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Adam Zagoria covers basketball at all levels. He is the author of two books and an award-winning journalist whose articles have appeared in ESPN The Magazine, SLAM, Sheridan Hoops, Sports Illustrated, Basketball Times and in newspapers nationwide.
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Monday / May 20.
  • The 2016-17 college basketball season is upon is and it could well turn into the Year of the Fabulous Freshmen.

    Twelve of the top 14 projected picks in the 2017 NBA Draft according to DraftExpress.com are freshmen.

    Duke, Kentucky and Kansas — the top three teams in The Associated Press preseason Top 25 — all feature projected one-and-done lottery picks coming to a television near you. (Interestingly, No. 4 Villanova and No. 5 Oregon do not feature any projected one-and-dones.)

    And all of the freshmen hype, of course, has engendered NBA Draft Tank Slogans such as “Lose like hell for Markelle.”

    Washington’s Markelle Fultz, the 6-foot-5 guard who led the USA U18 basketball team to a gold medal this summer, is the projected No. 1 pick. Even though he plays in the Pac-12 on the West Coast, he may be worth staying up late for.

    P.J. Washington, the 6-foot-8 forward from Frisco, Texas and Findlay Prep (NV), committed to Kentucky over North Carolina and UNLV on Thursday on ESPNU.

    “Just the way [Coach John] Calipari uses his players and gets them to the next level,” Washington said. “And I thought that would be great for me.”

    Washington is Kentucky’s second Class of 2017 commit, following 6-11 big man Nick Richards of The Patrick School (N.J.), who committed earlier Thursday. Those two can slot in in the frontcourt in case Bam Adebayo or other frontcourt players head to the NBA.

    ESPN now ranks Kentucky with the No. 5 recruiting class in 2017.

    Washington said Calipari compared him to other former Wildcats now in the NBA.

    “He told me he’ll use me like Trey Lyles and Michael Kidd-Gilchrist, play me with no positions and just dominate the game,” he said.

    Washington attended Kentucky for an official visit in September, and was at Big Blue Madness in October along with fellow Class of 2017 stars Mohamed Bamba, Quade Green, Trae Young and Kevin Knox.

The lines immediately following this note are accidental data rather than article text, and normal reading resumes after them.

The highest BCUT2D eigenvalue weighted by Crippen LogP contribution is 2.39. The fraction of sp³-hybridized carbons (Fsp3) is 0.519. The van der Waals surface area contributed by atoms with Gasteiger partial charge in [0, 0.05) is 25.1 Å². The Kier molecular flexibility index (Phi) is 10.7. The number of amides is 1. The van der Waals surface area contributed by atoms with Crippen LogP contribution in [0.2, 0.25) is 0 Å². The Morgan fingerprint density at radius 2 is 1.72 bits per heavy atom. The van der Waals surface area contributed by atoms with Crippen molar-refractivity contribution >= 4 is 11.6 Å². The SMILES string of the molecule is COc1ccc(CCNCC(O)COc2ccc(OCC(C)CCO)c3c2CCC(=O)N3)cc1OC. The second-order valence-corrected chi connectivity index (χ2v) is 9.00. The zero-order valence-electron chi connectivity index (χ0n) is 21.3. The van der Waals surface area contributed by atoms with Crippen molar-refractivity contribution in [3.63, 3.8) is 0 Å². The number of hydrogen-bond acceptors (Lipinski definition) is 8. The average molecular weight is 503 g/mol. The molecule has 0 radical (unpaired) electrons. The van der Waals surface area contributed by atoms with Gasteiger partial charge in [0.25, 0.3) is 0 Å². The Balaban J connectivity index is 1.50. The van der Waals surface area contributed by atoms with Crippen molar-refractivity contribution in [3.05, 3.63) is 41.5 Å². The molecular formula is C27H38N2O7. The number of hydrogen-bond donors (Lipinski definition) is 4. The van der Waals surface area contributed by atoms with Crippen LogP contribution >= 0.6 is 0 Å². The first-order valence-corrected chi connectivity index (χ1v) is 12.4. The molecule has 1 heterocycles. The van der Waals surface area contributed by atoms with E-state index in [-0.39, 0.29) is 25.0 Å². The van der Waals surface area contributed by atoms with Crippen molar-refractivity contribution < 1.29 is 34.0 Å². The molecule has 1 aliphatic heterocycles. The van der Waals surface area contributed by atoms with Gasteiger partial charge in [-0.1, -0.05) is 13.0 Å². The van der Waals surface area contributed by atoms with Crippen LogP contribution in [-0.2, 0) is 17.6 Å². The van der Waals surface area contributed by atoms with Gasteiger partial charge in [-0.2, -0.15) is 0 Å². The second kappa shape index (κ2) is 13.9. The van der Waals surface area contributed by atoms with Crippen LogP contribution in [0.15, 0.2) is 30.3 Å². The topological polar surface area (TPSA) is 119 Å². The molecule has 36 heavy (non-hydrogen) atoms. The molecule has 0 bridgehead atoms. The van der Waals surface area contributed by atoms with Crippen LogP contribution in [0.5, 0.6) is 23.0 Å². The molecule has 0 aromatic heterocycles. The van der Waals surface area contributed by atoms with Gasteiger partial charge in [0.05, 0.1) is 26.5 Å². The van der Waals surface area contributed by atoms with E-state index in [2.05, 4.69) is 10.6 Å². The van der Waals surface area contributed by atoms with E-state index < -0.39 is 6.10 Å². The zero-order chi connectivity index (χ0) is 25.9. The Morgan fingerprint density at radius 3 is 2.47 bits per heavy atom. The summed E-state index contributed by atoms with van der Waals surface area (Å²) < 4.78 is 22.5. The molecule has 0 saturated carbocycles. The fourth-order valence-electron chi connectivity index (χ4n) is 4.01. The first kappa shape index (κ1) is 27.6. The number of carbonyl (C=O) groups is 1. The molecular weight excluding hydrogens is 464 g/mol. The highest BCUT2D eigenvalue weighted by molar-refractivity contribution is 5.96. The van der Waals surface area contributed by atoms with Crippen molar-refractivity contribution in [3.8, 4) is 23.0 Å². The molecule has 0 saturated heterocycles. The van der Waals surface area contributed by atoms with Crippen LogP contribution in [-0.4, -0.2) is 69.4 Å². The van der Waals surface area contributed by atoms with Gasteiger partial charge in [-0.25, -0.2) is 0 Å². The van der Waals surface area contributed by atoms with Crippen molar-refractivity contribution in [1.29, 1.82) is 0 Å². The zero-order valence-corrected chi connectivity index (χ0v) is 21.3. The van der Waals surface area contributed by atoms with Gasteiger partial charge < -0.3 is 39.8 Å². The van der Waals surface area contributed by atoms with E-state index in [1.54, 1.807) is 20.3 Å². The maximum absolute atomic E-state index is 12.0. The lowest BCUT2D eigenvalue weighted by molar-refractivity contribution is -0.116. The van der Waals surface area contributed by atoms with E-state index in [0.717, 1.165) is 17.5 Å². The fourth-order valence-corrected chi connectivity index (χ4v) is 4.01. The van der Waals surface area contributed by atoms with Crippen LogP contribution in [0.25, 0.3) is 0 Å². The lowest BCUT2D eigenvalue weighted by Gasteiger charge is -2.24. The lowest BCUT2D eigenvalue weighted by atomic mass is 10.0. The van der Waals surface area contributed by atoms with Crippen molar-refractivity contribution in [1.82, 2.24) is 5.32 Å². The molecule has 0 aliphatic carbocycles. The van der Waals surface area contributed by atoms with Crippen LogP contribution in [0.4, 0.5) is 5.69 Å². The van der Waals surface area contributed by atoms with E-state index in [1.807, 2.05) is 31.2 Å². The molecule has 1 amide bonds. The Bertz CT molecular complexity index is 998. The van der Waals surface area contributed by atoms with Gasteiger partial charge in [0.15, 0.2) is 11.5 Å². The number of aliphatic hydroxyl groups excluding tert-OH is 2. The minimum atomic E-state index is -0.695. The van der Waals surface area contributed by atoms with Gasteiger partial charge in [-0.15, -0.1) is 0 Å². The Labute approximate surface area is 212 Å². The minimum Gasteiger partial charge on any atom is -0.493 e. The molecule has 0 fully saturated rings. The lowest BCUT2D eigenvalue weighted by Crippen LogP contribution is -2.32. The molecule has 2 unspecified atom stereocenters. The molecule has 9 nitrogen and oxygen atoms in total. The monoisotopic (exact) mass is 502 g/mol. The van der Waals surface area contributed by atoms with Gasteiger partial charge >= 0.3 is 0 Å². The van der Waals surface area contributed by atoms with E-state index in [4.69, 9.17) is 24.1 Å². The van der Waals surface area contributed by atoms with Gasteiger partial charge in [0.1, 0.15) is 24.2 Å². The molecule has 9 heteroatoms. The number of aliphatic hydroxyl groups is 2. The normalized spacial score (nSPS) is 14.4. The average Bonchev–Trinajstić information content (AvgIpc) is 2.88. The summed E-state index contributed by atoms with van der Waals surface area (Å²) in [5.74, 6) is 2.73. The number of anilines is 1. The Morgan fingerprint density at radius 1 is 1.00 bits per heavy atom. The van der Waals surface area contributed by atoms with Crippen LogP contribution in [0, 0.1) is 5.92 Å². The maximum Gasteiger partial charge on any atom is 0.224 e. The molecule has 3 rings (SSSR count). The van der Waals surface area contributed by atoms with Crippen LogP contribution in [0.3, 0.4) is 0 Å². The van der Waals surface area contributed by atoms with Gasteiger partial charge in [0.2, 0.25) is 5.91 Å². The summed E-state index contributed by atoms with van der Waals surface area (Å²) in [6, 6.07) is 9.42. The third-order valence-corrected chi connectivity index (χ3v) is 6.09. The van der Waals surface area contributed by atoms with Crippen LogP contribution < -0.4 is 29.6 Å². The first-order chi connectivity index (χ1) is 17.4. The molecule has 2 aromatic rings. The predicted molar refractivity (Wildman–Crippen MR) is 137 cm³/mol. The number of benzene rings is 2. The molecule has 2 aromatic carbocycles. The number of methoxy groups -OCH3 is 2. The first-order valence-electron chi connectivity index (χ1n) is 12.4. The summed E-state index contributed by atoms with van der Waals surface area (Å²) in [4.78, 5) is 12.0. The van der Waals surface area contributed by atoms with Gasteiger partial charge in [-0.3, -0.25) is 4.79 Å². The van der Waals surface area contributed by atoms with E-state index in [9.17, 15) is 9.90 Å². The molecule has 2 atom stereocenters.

Collin Sexton, the 6-foot-2, 182-pound guard from Pebblebrook (GA) High School, committed to Alabama Thursday on ESPNU.

    He also considered Kansas, Georgia Tech and North Carolina State.

    “Next year I will be going to Alabama,” he said. “I felt like Coach Avery Johnson, he was just a great coach. Everybody down there had very great energy, communication was great and they were on me for a long, long time.”

    Sexton joins forward Alex Reese, wing Herb Jones and forward Galin Smith in coach Avery Johnson’s 2017 class. Alabama also landed a commitment from 5-star wing John Petty on Thursday

    Gary Trent Jr., the 6-foot-5 shooting guard from Prolific Prep (CA), committed to Duke over Michigan State and UCLA on Thursday on ESPNU.

    “In the fall of 2017, I will be attending Duke University,” he said. “The thing about Duke University, the brotherhood behind it, Coach K, there’s so many things about it that are top-tier, there’s no way you could turn it down.

    “Just from how the practices are run to how they play together. Everything about it was just top of the line and I just loved everything about it.”

    Prolific Prep coach Billy McKnight said Trent Jr. is on track to be in the NBA soon.

    “Gary gets a lot of credit for his scoring ability and for good reason,” he said. “He’s a fantastic shooter from deep and can score from all three levels. What’s really impressed me is his ability to read the floor and make the right play. His unselfishness and passing ability to create for others really stands out. His father (Gary Trent Sr) and previous coaches have done a great job of teaching him how to play.

    HILLSIDE, N.J. — Growing up in Kingston, Jamaica, Nick Richards loved competing in soccer, volleyball and track and field.

    But his life changed forever when, in the summer of 2013, a New York City basketball scout named Andre Ricketts discovered Richards at a basketball camp in his home country.

    “He found me in Jamaica and he brought me up here,” the 6-foot-11 Richards told me.

    At that stage, Richards never imagined he could earn a Division 1 scholarship based on his raw basketball abilities.

    “No, when I was there that never really came across my mind,” he said. After initially landing at St. Mary’s High School on Long Island, Richards didn’t realize basketball could get him to college — and maybe beyond — until “probably like the beginning of my junior year.” By that stage, he had transferred to New Jersey power St. Patrick’s, now known as The Patrick School.

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